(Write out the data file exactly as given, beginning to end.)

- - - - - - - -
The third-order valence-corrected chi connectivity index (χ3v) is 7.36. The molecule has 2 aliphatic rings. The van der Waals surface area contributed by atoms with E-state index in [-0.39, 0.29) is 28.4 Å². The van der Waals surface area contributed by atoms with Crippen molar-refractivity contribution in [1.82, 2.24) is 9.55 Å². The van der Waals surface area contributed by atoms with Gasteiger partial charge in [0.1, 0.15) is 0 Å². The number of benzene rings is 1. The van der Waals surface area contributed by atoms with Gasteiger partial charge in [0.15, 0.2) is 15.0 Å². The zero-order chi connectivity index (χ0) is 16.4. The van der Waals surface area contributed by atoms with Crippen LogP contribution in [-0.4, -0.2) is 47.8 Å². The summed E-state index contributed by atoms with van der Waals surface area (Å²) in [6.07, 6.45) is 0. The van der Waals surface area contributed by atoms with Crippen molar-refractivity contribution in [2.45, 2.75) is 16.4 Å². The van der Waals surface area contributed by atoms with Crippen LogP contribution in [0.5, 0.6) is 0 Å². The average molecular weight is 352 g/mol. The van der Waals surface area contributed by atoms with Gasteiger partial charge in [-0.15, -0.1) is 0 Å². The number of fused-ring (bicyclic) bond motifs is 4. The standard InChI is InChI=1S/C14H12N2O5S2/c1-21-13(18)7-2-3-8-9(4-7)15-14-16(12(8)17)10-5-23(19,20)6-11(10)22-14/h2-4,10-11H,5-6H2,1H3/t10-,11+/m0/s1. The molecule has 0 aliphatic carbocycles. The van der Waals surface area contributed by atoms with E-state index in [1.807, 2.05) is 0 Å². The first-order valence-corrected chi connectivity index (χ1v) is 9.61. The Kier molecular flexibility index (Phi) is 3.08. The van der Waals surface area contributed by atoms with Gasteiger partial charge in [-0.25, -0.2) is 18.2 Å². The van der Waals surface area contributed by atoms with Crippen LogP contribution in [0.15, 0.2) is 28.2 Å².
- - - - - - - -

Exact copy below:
The third-order valence-corrected chi connectivity index (χ3v) is 7.36. The molecule has 2 aliphatic rings. The van der Waals surface area contributed by atoms with E-state index in [-0.39, 0.29) is 28.4 Å². The van der Waals surface area contributed by atoms with Crippen molar-refractivity contribution in [1.82, 2.24) is 9.55 Å². The van der Waals surface area contributed by atoms with Gasteiger partial charge in [0.1, 0.15) is 0 Å². The number of benzene rings is 1. The van der Waals surface area contributed by atoms with Gasteiger partial charge in [0.15, 0.2) is 15.0 Å². The zero-order chi connectivity index (χ0) is 16.4. The van der Waals surface area contributed by atoms with Crippen LogP contribution in [-0.4, -0.2) is 47.8 Å². The summed E-state index contributed by atoms with van der Waals surface area (Å²) in [6.07, 6.45) is 0. The van der Waals surface area contributed by atoms with Crippen molar-refractivity contribution in [2.45, 2.75) is 16.4 Å². The van der Waals surface area contributed by atoms with Crippen LogP contribution in [0.5, 0.6) is 0 Å². The average molecular weight is 352 g/mol. The van der Waals surface area contributed by atoms with Gasteiger partial charge in [-0.15, -0.1) is 0 Å². The number of fused-ring (bicyclic) bond motifs is 4. The standard InChI is InChI=1S/C14H12N2O5S2/c1-21-13(18)7-2-3-8-9(4-7)15-14-16(12(8)17)10-5-23(19,20)6-11(10)22-14/h2-4,10-11H,5-6H2,1H3/t10-,11+/m0/s1. The molecule has 0 aliphatic carbocycles. The van der Waals surface area contributed by atoms with E-state index in [1.807, 2.05) is 0 Å². The first-order valence-corrected chi connectivity index (χ1v) is 9.61. The Kier molecular flexibility index (Phi) is 3.08. The van der Waals surface area contributed by atoms with Gasteiger partial charge in [-0.25, -0.2) is 18.2 Å². The van der Waals surface area contributed by atoms with Crippen LogP contribution in [0.15, 0.2) is 28.2 Å².